Joint morphogenesis involves signaling pathways and growth factors that recur in the adult life with less redundancy to safeguard joint homeostasis. Loss of such homeostasis due to abnormal signaling networks as in aging could lead to diseases such as osteoarthritis. Stem cells are the cellular counterpart and targets of the morphogenetic signals, and they function to maintain the tissues by ensuring replacement of cells lost to physiological turnover, injury, aging, and disease. Mesenchymal stem cells (MSCs) are key players in regenerative medicine for their ability to differentiate toward multiple lineages such as cartilage and bone, but they age along the host body and senesce when serially passaged in culture. Understanding correlations between aging and its effects on MSCs is of the utmost importance to explain how aging happens and unravel the underlying mechanisms. The investigation of the MSC senescence in culture will help in developing more efficient and standardized cell culture methods for cellular therapies in skeletal regenerative medicine. An important area to explore in biomedical sciences is the role of endogenous stem cell niches in joint homeostasis, remodeling, and disease. It is anticipated that an understanding of the stem cell niches and related remodeling signals will allow the development of pharmacological interventions to support effective joint tissue regeneration, to restore joint homeostasis, and to prevent osteoarthritis.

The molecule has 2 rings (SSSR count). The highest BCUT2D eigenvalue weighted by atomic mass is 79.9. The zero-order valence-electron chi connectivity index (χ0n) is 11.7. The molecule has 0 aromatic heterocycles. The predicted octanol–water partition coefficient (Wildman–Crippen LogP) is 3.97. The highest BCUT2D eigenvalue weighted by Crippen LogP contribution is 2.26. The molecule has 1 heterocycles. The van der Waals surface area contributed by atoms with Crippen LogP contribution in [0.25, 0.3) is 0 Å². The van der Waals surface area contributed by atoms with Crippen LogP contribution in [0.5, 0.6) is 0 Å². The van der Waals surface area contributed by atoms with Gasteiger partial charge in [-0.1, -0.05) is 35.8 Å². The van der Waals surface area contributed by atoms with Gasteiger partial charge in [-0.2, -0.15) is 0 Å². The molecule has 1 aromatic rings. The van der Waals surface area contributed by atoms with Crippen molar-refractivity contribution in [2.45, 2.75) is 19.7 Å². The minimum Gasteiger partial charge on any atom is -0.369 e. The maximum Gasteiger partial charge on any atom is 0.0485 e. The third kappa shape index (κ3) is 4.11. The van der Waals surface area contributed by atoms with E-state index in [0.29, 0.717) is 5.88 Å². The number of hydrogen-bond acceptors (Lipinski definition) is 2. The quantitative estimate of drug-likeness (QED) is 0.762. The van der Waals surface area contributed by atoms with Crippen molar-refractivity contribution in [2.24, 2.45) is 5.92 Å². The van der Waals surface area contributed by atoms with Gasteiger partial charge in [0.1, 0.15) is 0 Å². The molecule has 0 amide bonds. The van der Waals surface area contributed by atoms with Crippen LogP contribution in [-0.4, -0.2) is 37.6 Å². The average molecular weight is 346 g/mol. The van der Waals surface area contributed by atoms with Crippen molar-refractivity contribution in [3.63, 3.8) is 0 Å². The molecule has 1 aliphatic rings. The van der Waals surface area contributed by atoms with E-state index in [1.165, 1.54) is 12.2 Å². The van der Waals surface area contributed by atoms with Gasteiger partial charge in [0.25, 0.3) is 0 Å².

|Number of pages||15|
|Journal||Birth Defects Research. Part C, Embryo Today: Reviews|
|Publication status||Published - Dec 2010|
- mesenchymal stem cells
- joint development
- regenerative medicine